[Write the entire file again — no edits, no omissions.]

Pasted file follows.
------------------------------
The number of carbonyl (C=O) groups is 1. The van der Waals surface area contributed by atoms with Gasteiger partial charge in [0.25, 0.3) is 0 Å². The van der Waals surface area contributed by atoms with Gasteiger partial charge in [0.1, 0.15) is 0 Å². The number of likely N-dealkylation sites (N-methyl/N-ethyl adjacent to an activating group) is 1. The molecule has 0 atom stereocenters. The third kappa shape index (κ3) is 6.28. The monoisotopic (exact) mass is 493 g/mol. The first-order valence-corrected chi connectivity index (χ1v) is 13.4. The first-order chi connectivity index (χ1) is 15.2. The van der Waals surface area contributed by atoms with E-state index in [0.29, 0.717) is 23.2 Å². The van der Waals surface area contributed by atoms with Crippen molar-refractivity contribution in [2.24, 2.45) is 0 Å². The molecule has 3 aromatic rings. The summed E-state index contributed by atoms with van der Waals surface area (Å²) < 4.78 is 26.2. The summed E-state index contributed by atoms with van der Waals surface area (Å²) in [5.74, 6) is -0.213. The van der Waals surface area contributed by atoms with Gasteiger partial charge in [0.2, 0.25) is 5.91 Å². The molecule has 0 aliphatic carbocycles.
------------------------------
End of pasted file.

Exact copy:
The number of carbonyl (C=O) groups is 1. The van der Waals surface area contributed by atoms with Gasteiger partial charge in [0.25, 0.3) is 0 Å². The van der Waals surface area contributed by atoms with Gasteiger partial charge in [0.1, 0.15) is 0 Å². The number of likely N-dealkylation sites (N-methyl/N-ethyl adjacent to an activating group) is 1. The molecule has 0 atom stereocenters. The third kappa shape index (κ3) is 6.28. The monoisotopic (exact) mass is 493 g/mol. The first-order valence-corrected chi connectivity index (χ1v) is 13.4. The first-order chi connectivity index (χ1) is 15.2. The van der Waals surface area contributed by atoms with E-state index in [0.29, 0.717) is 23.2 Å². The van der Waals surface area contributed by atoms with Crippen molar-refractivity contribution in [2.24, 2.45) is 0 Å². The molecule has 3 aromatic rings. The summed E-state index contributed by atoms with van der Waals surface area (Å²) < 4.78 is 26.2. The summed E-state index contributed by atoms with van der Waals surface area (Å²) in [5.74, 6) is -0.213. The van der Waals surface area contributed by atoms with Gasteiger partial charge in [0.2, 0.25) is 5.91 Å². The molecule has 0 aliphatic carbocycles.